Have we lost sight of compassion?

In this age of Donald Trump, we’re all well aware of the polarization of political thought in our country. However, as a practicing architect here in Santa Fe for almost 30 years, what concerns me most is the polarization of thought outside and beyond politics within this community.

Over the years as I have practiced my profession, I have found that when there has been a dispute or contentious issue, particularly those of significance, the parties involved have become more and more entrenched in their positions. The genuine interest of clearly understanding the other’s perspective has all but disappeared.

Even for liberals who despise Trump (we have many here locally), some seem to have taken on a similar, bitter close-mindedness, in that they seem to have no interest in seeing the issue from the other side.

It wasn’t always this way. When I started out in the profession in the ’80s, there seems to have been more civility. It may be just my imagination, but it seems that since that time, and especially since Trump took office, there has been a hardening stance on issues of importance. I am not alone in seeing an increase in this phenomenon. Other business associates I speak to share the same view. Be it general contractors, craftsman, engineers or suppliers, many of them quietly complain about how difficult it has become providing services to their clientele. I can’t imagine this division isn’t found outside the design and building professions as well.

Part of the problem stems from the endless tweets that seems to have permeated much of our communication. Conflicting issues tend to be distilled down to black and white sound bites, with the subtle shades of gray washed away. Complexities unexplored.

Have we lost sight of compassion? And by compassion, I do not mean pity. As expressed by the author Karen Armstrong, “It means to ‘experience with’ the other. The golden rule — the principle of treating others as you want to be treated — lies at the heart of morality. It requires a principled, ethical and imaginative effort to put self-interest to one side and stand in somebody else’s shoes.”

I believe for many of us, the core problem with Trump is that he lacks a strong moral compass, which impacts all of the decisions he makes. That void of morality has found its way into the country’s psyche.

The golden rule, as Armstrong notes, “requires us to look into our own hearts, discover what gives us pain, and then refuse to inflict this pain on anybody else. It impels us to examine our presuppositions, change our minds if necessary, and submit our assessment of a dilemma to stringent criticism … instead of simply relying on discussion that happens to chime with our own opinions. Compassion demands that we dethrone ourselves from the center of our world. We have failed to live up to this ideal.”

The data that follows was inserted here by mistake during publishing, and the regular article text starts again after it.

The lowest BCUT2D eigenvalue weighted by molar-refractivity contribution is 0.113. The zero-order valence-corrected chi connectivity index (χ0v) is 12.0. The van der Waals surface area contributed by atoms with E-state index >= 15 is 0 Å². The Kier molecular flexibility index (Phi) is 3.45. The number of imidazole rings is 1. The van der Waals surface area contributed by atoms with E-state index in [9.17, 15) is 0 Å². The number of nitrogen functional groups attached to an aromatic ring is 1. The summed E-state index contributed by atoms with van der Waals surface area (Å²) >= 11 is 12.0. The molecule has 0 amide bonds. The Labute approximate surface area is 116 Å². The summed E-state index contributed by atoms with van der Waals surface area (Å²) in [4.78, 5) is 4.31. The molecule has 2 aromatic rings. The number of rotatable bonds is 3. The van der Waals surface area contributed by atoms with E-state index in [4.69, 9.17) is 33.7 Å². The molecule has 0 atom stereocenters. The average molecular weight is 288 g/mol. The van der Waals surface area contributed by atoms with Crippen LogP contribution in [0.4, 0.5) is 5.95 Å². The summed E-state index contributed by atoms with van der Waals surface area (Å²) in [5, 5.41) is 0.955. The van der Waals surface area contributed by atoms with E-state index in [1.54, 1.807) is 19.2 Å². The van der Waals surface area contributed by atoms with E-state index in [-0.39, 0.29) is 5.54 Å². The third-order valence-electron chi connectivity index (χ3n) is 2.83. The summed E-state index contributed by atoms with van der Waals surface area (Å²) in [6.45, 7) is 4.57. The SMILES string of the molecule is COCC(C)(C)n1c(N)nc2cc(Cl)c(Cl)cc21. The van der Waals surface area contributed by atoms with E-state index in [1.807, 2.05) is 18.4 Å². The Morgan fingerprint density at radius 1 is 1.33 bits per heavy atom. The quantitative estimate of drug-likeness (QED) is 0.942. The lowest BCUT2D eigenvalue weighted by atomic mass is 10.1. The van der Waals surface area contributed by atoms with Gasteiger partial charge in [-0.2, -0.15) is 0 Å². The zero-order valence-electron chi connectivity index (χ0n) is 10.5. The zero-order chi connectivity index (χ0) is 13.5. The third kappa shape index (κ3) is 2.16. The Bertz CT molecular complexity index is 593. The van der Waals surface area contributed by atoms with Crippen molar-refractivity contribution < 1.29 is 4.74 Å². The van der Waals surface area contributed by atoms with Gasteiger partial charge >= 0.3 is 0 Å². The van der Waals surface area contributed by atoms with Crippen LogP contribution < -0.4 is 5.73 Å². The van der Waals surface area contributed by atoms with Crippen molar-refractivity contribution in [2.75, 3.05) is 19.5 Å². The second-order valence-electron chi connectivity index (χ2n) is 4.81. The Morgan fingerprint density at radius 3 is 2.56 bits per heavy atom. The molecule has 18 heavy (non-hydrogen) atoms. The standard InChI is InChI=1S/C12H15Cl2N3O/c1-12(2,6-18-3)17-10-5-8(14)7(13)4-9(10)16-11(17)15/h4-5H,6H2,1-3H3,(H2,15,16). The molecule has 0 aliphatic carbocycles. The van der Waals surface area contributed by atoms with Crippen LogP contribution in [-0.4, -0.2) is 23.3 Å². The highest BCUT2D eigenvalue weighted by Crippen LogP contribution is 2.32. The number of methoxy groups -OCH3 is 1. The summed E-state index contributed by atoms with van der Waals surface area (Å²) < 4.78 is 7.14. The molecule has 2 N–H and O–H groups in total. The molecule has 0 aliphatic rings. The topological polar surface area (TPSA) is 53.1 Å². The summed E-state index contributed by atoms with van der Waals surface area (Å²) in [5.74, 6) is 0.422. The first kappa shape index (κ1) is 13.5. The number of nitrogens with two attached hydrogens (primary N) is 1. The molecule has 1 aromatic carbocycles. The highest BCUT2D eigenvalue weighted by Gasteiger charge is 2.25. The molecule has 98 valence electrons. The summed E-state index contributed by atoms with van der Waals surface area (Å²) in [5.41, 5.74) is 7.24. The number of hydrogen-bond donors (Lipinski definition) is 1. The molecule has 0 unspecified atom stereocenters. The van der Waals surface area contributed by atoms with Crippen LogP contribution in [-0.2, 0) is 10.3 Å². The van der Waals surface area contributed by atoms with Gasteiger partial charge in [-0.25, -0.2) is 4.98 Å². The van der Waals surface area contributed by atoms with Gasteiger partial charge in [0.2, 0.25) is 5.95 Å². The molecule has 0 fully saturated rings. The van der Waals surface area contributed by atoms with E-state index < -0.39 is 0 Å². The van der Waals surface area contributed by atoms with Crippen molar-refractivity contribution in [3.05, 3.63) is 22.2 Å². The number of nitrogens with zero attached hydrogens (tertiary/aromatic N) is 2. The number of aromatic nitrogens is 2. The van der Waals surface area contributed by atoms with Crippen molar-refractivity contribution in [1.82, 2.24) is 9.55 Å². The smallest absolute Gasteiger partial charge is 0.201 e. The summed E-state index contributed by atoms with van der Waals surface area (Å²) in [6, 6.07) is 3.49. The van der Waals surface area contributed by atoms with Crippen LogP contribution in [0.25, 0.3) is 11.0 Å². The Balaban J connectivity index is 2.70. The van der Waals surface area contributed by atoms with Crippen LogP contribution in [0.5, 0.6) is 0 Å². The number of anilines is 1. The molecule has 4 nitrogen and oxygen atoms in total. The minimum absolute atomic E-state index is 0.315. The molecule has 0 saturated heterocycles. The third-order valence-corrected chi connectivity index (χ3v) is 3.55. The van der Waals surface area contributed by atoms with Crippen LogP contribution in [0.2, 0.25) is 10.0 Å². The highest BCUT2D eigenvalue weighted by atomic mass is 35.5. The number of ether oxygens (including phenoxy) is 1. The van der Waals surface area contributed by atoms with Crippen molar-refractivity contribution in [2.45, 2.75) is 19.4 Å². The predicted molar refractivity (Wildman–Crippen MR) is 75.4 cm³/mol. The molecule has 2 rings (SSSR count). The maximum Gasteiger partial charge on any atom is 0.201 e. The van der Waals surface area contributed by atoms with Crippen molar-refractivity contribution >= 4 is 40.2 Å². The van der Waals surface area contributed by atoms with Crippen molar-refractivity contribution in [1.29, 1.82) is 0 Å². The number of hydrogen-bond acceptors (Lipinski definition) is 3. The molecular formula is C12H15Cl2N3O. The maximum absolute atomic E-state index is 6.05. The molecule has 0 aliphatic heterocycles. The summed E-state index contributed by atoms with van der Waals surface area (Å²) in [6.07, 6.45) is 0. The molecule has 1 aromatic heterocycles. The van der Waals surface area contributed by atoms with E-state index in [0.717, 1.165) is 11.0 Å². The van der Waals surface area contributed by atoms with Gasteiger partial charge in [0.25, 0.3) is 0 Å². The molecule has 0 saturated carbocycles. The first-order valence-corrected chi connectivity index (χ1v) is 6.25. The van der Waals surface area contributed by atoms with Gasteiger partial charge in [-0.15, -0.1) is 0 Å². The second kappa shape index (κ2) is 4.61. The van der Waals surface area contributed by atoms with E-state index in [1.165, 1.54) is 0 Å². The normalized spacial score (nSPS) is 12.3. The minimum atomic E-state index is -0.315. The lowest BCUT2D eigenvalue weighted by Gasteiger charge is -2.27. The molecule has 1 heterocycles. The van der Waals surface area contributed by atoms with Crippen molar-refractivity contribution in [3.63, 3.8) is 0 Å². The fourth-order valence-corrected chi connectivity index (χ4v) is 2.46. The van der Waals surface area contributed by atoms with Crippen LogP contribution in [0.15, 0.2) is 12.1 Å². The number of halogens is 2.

Dialogue is a current buzzword, but there is little genuine dialogue going on. Were we to revisit the principles of Socratic debate, where there is a cooperative, nuanced exploration between individuals to draw out ideas and underlying presuppositions, prejudices and, yes, even falsehoods, perhaps we might better understand each other.

To me, the best part of that process is, before stating your own case, one must repeat what the other has said. This gives the other party the understanding that they are being listened to. The roles then are reversed, and the debate continues to the point where we question and examine our own opinions and come to better understand the position held by the other.

A truly Socratic dialogue must be conducted with gentleness and without malice. It is a joint effort to obtain new understanding. By learning to inhabit each other’s point of view with honesty and generosity, participants are taken beyond themselves, very often realizing that they lack wisdom and long for it. They very often become aware that they are not who they ought to be.

My hope is that if I, as well as those around me, can humbly better understand our failings in this regard, we can all grow and become more enlightened, to everyone’s mutual benefit — no matter who happens to be president.

Jon Dick is a local resident and architect. His firm is Archaeo Architects.

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